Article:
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Baltimore History, Family Crest & Coats of Arms



The name Baltimore was brought to England by the Normans when they conquered the island in 1066. It is a name for a person who tended cattle.


Early Origins of the Baltimore family


The surname Baltimore was first found in Yorkshire where one of the first records of the name was Warin le Calvehird. The name was originally spelt Calbert or Caubert, having been derived from Abbeville, France and no doubt some of the family came to England during the Conquest and seen by David de Calvert holding lands by knight service in Nottinghamshire and Derbyshire in 1203. [1]CITATION[CLOSE]
The Norman People and Their Existing Descendants in the British Dominions and the United States Of America. Baltimore: Genealogical Publishing, 1975. Print. (ISBN 0-8063-0636-X)
But Yorkshire would be the stronghold of the name as seen by the Yorkshire Poll Tax Rolls of 1379 listing: Johanna Calfhird; Johannes Calvehyrd; and Magota Calvehird who were all listed in that shire. [2]CITATION[CLOSE]
Bardsley, C.W, A Dictionary of English and Welsh Surnames: With Special American Instances. Wiltshire: Heraldry Today, 1901. Print. (ISBN 0-900455-44-6)

Early History of the Baltimore family


This web page shows only a small excerpt of our Baltimore research.
Another 144 words (10 lines of text) covering the years 1269, 1563, 1579, 1632, 1605, 1675, 1637, 1715, 1679, 1715, 1606, 1647, 1688, 1734 and are included under the topic Early Baltimore History in all our PDF Extended History products and printed products wherever possible.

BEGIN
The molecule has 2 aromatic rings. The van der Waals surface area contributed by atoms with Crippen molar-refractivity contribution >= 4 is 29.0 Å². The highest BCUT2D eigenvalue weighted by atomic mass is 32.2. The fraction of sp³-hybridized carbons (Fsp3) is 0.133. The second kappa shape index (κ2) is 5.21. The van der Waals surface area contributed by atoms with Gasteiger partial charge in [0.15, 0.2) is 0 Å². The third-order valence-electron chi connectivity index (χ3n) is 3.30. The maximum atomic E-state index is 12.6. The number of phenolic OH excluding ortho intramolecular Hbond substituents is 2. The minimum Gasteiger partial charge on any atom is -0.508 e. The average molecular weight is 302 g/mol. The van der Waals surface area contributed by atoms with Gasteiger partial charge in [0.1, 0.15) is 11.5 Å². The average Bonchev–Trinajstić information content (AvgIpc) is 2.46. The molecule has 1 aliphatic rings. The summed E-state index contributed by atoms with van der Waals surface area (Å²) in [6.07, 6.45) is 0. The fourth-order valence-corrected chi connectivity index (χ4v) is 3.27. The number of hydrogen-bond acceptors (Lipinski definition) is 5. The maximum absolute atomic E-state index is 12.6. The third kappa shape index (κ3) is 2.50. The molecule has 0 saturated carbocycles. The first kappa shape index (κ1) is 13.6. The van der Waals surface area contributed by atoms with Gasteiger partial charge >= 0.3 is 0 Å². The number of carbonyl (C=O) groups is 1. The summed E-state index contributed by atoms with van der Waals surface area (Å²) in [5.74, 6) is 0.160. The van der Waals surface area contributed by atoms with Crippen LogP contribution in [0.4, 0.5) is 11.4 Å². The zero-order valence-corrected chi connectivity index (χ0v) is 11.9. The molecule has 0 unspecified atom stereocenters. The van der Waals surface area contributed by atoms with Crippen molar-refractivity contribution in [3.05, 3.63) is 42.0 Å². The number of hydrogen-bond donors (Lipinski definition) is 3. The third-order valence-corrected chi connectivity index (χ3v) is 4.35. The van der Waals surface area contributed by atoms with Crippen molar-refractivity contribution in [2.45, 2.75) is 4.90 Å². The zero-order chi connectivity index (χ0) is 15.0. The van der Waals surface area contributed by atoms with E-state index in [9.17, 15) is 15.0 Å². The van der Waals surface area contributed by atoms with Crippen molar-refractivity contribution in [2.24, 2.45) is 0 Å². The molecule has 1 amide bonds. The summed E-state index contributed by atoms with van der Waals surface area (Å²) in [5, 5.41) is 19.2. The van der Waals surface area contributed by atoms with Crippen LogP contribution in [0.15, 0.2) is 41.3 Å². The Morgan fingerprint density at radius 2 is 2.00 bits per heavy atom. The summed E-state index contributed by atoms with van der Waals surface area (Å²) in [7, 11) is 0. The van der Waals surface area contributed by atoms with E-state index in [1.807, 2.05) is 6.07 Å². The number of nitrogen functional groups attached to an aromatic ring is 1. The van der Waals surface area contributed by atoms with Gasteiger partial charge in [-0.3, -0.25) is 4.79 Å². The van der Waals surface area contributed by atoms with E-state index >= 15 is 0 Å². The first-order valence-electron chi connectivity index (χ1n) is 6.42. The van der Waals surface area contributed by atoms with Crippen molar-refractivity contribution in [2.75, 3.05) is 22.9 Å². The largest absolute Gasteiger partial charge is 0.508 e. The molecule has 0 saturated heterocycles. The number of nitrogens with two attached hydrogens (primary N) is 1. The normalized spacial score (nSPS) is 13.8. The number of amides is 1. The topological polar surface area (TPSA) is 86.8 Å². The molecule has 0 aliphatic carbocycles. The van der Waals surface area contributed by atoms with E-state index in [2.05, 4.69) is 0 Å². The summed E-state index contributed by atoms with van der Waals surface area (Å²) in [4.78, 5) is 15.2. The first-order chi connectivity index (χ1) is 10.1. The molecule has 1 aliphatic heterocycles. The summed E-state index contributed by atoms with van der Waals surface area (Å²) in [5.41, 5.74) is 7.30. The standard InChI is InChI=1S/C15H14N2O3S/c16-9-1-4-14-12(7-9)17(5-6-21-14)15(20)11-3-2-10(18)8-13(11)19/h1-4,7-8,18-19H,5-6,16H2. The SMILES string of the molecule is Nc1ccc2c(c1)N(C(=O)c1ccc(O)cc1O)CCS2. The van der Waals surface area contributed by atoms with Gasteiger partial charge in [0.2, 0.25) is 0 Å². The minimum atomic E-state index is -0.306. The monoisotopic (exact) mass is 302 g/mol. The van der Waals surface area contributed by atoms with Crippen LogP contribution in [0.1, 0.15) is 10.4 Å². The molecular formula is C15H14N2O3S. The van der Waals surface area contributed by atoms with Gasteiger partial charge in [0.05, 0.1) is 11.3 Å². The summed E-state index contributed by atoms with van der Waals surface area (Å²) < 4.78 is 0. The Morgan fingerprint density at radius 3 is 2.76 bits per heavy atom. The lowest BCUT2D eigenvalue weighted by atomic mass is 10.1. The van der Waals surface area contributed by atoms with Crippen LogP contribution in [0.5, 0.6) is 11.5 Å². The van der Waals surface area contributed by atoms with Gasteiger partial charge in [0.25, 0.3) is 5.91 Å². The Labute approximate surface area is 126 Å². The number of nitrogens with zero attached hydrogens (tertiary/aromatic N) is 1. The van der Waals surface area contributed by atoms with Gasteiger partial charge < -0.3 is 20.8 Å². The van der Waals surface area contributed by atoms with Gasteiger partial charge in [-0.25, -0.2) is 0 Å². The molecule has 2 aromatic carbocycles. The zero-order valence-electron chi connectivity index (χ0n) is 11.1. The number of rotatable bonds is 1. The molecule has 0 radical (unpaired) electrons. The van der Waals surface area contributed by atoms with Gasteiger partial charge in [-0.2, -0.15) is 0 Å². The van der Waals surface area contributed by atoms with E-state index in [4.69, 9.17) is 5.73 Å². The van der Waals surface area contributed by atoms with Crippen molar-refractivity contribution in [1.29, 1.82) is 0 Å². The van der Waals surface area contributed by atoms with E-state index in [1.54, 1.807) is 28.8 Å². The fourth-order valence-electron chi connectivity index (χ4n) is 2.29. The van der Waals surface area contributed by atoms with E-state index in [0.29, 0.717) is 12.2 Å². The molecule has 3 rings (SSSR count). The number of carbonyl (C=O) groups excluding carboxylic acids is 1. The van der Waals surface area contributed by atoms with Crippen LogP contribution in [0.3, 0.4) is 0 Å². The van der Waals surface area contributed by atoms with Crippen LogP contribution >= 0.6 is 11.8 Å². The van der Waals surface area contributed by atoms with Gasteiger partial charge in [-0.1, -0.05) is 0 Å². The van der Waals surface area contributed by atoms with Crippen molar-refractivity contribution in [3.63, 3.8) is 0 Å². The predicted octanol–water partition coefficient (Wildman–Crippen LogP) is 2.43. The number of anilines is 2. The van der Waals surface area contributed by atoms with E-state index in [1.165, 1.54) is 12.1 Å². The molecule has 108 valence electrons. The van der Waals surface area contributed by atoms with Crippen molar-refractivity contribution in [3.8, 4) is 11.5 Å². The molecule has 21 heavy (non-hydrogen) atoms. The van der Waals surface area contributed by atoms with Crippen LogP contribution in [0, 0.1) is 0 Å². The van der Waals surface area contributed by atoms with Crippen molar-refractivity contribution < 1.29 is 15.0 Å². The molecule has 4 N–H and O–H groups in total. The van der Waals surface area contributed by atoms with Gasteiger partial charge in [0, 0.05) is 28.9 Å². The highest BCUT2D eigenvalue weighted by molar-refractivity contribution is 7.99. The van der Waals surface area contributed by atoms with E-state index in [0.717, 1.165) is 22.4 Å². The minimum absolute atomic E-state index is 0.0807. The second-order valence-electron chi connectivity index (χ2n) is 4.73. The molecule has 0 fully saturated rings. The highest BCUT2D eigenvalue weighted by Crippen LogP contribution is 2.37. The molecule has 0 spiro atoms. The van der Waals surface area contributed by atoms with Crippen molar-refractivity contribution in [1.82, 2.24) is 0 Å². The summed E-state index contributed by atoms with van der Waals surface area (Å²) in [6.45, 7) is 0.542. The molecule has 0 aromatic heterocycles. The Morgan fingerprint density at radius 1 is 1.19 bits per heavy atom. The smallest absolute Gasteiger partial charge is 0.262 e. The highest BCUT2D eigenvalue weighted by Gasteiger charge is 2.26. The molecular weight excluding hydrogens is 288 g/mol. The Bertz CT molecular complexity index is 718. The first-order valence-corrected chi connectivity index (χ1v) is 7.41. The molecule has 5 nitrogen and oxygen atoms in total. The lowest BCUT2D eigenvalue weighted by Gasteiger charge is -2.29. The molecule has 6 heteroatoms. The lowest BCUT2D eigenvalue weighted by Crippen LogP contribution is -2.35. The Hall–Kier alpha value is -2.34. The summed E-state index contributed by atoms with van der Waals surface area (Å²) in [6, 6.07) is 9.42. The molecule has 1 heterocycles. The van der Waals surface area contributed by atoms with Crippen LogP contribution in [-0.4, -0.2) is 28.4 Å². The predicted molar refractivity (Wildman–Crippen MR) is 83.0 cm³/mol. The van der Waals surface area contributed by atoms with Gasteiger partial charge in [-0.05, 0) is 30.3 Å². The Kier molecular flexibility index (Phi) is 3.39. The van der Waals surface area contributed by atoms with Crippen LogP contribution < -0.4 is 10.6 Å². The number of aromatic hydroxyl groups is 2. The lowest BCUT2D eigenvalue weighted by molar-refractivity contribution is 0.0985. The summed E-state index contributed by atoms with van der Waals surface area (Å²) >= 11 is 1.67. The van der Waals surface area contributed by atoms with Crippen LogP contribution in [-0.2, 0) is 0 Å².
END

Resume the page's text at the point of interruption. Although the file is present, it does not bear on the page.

Baltimore Spelling Variations


Before the advent of the printing press and the first dictionaries, the English language was not standardized. Sound was what guided spelling in the Middle Ages, so one person's name was often recorded under several variations during a single lifetime. Spelling variations were common, even among the names of the most literate people. Known variations of the Baltimore family name include Calvert, Calbert, Calverte, Calvart, Celvert, Kelvert, Kallvart, Kalvart, Callvert, Callbert, Cellvert, Calwert, Cavart, Cailvairt, Calwart and many more.

Early Notables of the Baltimore family (pre 1700)


Notable amongst the family name during their early history was George Calvert, 1st Baron Baltimore, 8th Proprietary Governor of Newfoundland (1579-1632), an English politician and colonizer, namesake of Baltimore, Maryland; Cecilius Calvert, 2nd Baron Baltimore (1605-1675), an English peer, the first Proprietor and Proprietary Governor of the Province of Maryland, and ninth Proprietary Governor of the Colony of Newfoundland...
Another 58 words (4 lines of text) are included under the topic Early Baltimore Notables in all our PDF Extended History products and printed products wherever possible.

Migration of the Baltimore family to Ireland


Some of the Baltimore family moved to Ireland, but this topic is not covered in this excerpt.
Another 91 words (6 lines of text) about their life in Ireland is included in all our PDF Extended History products and printed products wherever possible.

Migration of the Baltimore family to the New World and Oceana


Some of the first settlers of this family name were:

Baltimore Settlers in New Zealand in the 19th Century

  • Mr. John Baltimore, British settler travelling from London aboard the ship "Queen Bee" arriving in Auckland, New Zealand on 8th February 1871 [3]CITATION[CLOSE]
    New Zealand Yesteryears Passenger Lists 1800 to 1900 (Retrieved 26th March 2019). Retrieved from http://www.yesteryears.co.nz/shipping/passlist.html